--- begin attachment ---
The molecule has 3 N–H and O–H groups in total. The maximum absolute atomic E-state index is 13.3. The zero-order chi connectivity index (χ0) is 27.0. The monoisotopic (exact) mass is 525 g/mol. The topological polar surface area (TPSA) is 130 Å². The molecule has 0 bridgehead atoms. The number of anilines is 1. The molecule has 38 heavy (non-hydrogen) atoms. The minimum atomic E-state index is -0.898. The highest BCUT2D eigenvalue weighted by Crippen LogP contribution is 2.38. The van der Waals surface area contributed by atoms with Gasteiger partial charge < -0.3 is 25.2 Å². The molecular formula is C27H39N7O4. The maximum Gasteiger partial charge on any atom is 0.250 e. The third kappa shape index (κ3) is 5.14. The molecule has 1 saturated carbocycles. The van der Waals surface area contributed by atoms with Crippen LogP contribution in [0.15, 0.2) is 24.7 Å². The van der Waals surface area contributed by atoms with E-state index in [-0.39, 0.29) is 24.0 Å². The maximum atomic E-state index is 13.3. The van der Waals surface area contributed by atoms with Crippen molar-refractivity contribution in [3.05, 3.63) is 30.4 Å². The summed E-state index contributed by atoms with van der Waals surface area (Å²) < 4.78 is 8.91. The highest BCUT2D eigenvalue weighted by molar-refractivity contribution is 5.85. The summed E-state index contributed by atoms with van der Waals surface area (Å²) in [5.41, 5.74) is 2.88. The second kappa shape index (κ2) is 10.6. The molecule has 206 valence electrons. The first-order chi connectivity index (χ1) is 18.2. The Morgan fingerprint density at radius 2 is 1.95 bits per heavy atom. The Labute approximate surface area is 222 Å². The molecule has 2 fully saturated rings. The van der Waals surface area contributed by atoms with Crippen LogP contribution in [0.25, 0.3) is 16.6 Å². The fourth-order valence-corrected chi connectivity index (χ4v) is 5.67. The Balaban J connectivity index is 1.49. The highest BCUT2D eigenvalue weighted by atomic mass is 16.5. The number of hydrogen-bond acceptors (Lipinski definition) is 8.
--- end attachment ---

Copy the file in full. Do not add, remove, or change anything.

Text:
The molecule has 3 N–H and O–H groups in total. The maximum absolute atomic E-state index is 13.3. The zero-order chi connectivity index (χ0) is 27.0. The monoisotopic (exact) mass is 525 g/mol. The topological polar surface area (TPSA) is 130 Å². The molecule has 0 bridgehead atoms. The number of anilines is 1. The molecule has 38 heavy (non-hydrogen) atoms. The minimum atomic E-state index is -0.898. The highest BCUT2D eigenvalue weighted by Crippen LogP contribution is 2.38. The van der Waals surface area contributed by atoms with Gasteiger partial charge < -0.3 is 25.2 Å². The molecular formula is C27H39N7O4. The maximum Gasteiger partial charge on any atom is 0.250 e. The third kappa shape index (κ3) is 5.14. The molecule has 1 saturated carbocycles. The van der Waals surface area contributed by atoms with Crippen LogP contribution in [0.15, 0.2) is 24.7 Å². The van der Waals surface area contributed by atoms with E-state index in [-0.39, 0.29) is 24.0 Å². The maximum atomic E-state index is 13.3. The van der Waals surface area contributed by atoms with Crippen molar-refractivity contribution in [3.05, 3.63) is 30.4 Å². The summed E-state index contributed by atoms with van der Waals surface area (Å²) < 4.78 is 8.91. The highest BCUT2D eigenvalue weighted by molar-refractivity contribution is 5.85. The summed E-state index contributed by atoms with van der Waals surface area (Å²) in [5.41, 5.74) is 2.88. The second kappa shape index (κ2) is 10.6. The molecule has 206 valence electrons. The first-order chi connectivity index (χ1) is 18.2. The Morgan fingerprint density at radius 2 is 1.95 bits per heavy atom. The Labute approximate surface area is 222 Å². The molecule has 2 fully saturated rings. The van der Waals surface area contributed by atoms with Crippen LogP contribution in [0.25, 0.3) is 16.6 Å². The fourth-order valence-corrected chi connectivity index (χ4v) is 5.67. The Balaban J connectivity index is 1.49. The highest BCUT2D eigenvalue weighted by atomic mass is 16.5. The number of hydrogen-bond acceptors (Lipinski definition) is 8.